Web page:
Ever this day be at my side

The Boys, during our March trip to NE

Isn’t It a Pity (Live)

When I first tucked the boys into bed the week after we lost Andrea I didn’t know what to do about our nighttime routine.  Abbi started us, when she was little, saying the Guardian Angel prayer.  It’s a simple routine: I read a chapter out of a book to the boys and then say our prayers.

But Andrea, when we started doing the typical little kid thing of “God bless Grandma Kathy; Grandpa Jeff; Cousin Holly . . . ” she thought the whole process was taking far too long.  So we threw it all together – bless Mommy, Daddy, Abbi and Hannah and Noah and Sam and then added all my Grandmas and Grandpas, Aunties and Uncles and cousins and friends.  And please help me not to have bad dreams.

But in the first days after losing her I didn’t know what to do.  The first days the routine was likely the same, but I can’t remember how they went for sure.   I remember the day the whole process felt weird to me, though.  I went to the boys’ room, read that chapter, and then said the prayers and for the first time I left “Mommy” out of it.  I thought it just came and went, as odd as it felt, and that was it. But the boys looked at me and told me “We can still keep Mommy in the prayers, Dad, why did you leave her out?”
“I don’t know boys, I guess because she’s not here.”
“Just because she’s not in the house with us doesn’t mean we shouldn’t say it.  We can still say it like she’s here.  She is.”

I was very touched by that.  I was struggling with losing Andrea, I think because I was just so hurt and sad.  But here were these two little seven-year-old kids who were taking things in far more faith than I was.  I kept it in the nighttime routine from that point on.

But the last few weeks I’ve noticed something in the boys.  We’d say the prayers and the boys would do it the same.  We left our home, I quit my job, but the routine and the prayers remained the same.  But I noticed, particularly in Sam, that we would say the prayers, after a 1/2 hour of reading a book.  We’d get through the main prayer and say the part about Mommy and Daddy . . . except Sam isn’t saying Mommy any more.  He lets me say it, but he is notoriously quiet when it comes time to say it.  Noah too.  I haven’t asked them about it, but they are obvious about how they quiet down.  The room goes from three voices to one – mine.  Then they chime back in for “Daddy”.

I get it.  Sam’s been very afraid of being left alone.  Noah worries about what happened.  They don’t know what to think about the fact that their mother is gone.  I can see the way they think in the fears that they’ve had rise to the surface.  Sam has a very large fear of being abandoned . . . of being left behind.  Noah worries when we’re not all together.  The boys are worried about what I have thought about myself.  They feel like their Mom left them behind.  Yes, she’s here, in their hearts, but they’re 9 years old now.  They don’t feel that’s enough some days.  I play with them, I hug them, I do all I can, but I’m not their Mom.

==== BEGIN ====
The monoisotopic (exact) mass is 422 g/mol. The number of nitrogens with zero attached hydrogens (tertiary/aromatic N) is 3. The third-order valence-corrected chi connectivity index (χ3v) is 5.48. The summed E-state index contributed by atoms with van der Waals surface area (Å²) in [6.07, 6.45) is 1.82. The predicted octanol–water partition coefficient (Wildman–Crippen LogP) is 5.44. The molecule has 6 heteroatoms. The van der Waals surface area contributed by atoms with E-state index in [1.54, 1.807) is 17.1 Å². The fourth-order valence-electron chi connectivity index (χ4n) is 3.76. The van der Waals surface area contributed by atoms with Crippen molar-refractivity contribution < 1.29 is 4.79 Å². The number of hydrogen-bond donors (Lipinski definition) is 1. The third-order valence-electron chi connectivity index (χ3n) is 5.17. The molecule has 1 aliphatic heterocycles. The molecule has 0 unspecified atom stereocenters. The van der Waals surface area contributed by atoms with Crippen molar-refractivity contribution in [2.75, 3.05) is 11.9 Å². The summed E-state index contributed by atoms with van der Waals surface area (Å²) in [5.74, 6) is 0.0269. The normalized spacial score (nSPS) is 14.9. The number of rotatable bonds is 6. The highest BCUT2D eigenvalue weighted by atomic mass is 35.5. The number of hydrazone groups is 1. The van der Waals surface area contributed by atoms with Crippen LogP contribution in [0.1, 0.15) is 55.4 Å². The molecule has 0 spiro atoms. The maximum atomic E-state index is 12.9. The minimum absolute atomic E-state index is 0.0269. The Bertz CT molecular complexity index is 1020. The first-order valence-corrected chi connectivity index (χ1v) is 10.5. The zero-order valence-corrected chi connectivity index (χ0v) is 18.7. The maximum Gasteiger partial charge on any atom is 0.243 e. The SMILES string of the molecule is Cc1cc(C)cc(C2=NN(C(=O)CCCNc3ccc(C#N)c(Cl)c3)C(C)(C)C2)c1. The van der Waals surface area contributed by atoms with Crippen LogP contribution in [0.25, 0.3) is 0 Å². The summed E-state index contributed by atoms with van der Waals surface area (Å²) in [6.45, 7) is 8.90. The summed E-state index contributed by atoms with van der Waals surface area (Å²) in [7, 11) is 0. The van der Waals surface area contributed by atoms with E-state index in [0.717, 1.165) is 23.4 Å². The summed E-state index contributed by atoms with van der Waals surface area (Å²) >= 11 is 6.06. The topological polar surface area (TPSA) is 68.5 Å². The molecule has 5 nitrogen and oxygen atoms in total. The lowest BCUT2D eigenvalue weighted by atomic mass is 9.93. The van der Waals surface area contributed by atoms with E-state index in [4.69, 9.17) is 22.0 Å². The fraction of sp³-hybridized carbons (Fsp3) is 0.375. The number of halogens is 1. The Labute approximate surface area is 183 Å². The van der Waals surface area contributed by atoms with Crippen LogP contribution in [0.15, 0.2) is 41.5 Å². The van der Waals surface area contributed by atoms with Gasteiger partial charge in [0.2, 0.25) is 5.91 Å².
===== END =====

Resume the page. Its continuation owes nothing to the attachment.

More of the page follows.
They don’t act angry, nor are they acting out.  But I understand.  There are days that I feel the same.  There are days they wonder why they weren’t enough for her to stay around.  They wonder why she had to leave.  They wonder why she died and other kids got to keep their Moms.  All I can say to them is that sometimes the world just doesn’t make sense.  There’s no reason why a resistant strain of pneumonia had to attack her and nobody else.  I can’t explain why her kidneys had to fail and her body attacked itself when they tried to do dialysis on her.  I don’t know why she had to leave and it hurts and confuses me as much as I am sure it does them.

So I don’t correct them or ask, not now.  They tell me whenever they need something or have questions.  For now it’s their little way of showing their anger at their Mom, I know that, for leaving them.  I don’t blame them a bit, it’s not like they can tell her, and as loyal as they were in the beginning, they are likely feeling the way I have been lately.  They miss her, they hate that she’s gone, and they’re mad but don’t want to be mad.  So at the end of the day, they get back at her without hurting her too badly.  But they’re mad and don’t want me to know it.

If they need to tell me, they’ll tell me, but for now I don’t say anything.

But I take solace in knowing that regardless of what they need or how they feel, I will try my hardest to make sure that they know of anyone, I’ll be at their side.

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